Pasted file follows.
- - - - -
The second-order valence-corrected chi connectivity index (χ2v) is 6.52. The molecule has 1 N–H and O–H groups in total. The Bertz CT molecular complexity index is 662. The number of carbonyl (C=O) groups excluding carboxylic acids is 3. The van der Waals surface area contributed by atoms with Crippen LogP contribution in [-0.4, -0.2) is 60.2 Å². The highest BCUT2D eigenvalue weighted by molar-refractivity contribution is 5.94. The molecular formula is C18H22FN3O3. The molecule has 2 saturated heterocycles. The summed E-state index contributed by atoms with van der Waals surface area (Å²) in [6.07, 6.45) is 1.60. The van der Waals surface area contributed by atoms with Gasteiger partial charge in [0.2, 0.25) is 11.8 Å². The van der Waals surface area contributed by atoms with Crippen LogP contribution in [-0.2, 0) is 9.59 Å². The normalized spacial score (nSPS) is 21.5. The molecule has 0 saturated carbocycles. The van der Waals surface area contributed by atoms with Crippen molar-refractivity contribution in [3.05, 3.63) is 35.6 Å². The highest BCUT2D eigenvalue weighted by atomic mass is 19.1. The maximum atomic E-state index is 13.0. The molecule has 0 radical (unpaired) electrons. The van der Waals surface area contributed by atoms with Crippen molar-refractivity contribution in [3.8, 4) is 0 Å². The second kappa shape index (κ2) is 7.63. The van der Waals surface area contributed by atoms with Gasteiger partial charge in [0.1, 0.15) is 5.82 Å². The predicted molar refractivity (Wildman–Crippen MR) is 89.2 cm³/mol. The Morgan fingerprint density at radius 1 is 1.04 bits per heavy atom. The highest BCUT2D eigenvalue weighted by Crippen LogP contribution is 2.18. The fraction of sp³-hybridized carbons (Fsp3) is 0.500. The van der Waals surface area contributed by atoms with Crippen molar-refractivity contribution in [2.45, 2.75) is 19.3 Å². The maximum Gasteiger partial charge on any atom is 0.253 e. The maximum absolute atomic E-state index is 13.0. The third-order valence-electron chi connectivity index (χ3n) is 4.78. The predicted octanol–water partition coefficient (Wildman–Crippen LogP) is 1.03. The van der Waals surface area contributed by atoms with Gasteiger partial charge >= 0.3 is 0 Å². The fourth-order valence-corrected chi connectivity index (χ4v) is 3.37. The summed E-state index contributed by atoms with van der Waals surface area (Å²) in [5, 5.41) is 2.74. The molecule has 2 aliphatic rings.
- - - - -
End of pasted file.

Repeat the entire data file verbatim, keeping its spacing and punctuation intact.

The second-order valence-corrected chi connectivity index (χ2v) is 6.52. The molecule has 1 N–H and O–H groups in total. The Bertz CT molecular complexity index is 662. The number of carbonyl (C=O) groups excluding carboxylic acids is 3. The van der Waals surface area contributed by atoms with Crippen LogP contribution in [-0.4, -0.2) is 60.2 Å². The highest BCUT2D eigenvalue weighted by molar-refractivity contribution is 5.94. The molecular formula is C18H22FN3O3. The molecule has 2 saturated heterocycles. The summed E-state index contributed by atoms with van der Waals surface area (Å²) in [6.07, 6.45) is 1.60. The van der Waals surface area contributed by atoms with Gasteiger partial charge in [0.2, 0.25) is 11.8 Å². The van der Waals surface area contributed by atoms with Crippen LogP contribution in [-0.2, 0) is 9.59 Å². The normalized spacial score (nSPS) is 21.5. The molecule has 0 saturated carbocycles. The van der Waals surface area contributed by atoms with Crippen molar-refractivity contribution in [3.05, 3.63) is 35.6 Å². The highest BCUT2D eigenvalue weighted by atomic mass is 19.1. The maximum atomic E-state index is 13.0. The molecule has 0 radical (unpaired) electrons. The van der Waals surface area contributed by atoms with Crippen molar-refractivity contribution in [3.8, 4) is 0 Å². The second kappa shape index (κ2) is 7.63. The van der Waals surface area contributed by atoms with Gasteiger partial charge in [0.1, 0.15) is 5.82 Å². The predicted molar refractivity (Wildman–Crippen MR) is 89.2 cm³/mol. The Morgan fingerprint density at radius 1 is 1.04 bits per heavy atom. The highest BCUT2D eigenvalue weighted by Crippen LogP contribution is 2.18. The fraction of sp³-hybridized carbons (Fsp3) is 0.500. The van der Waals surface area contributed by atoms with Crippen molar-refractivity contribution in [2.45, 2.75) is 19.3 Å². The maximum Gasteiger partial charge on any atom is 0.253 e. The maximum absolute atomic E-state index is 13.0. The third-order valence-electron chi connectivity index (χ3n) is 4.78. The predicted octanol–water partition coefficient (Wildman–Crippen LogP) is 1.03. The van der Waals surface area contributed by atoms with Gasteiger partial charge >= 0.3 is 0 Å². The fourth-order valence-corrected chi connectivity index (χ4v) is 3.37. The summed E-state index contributed by atoms with van der Waals surface area (Å²) in [5, 5.41) is 2.74. The molecule has 2 aliphatic rings.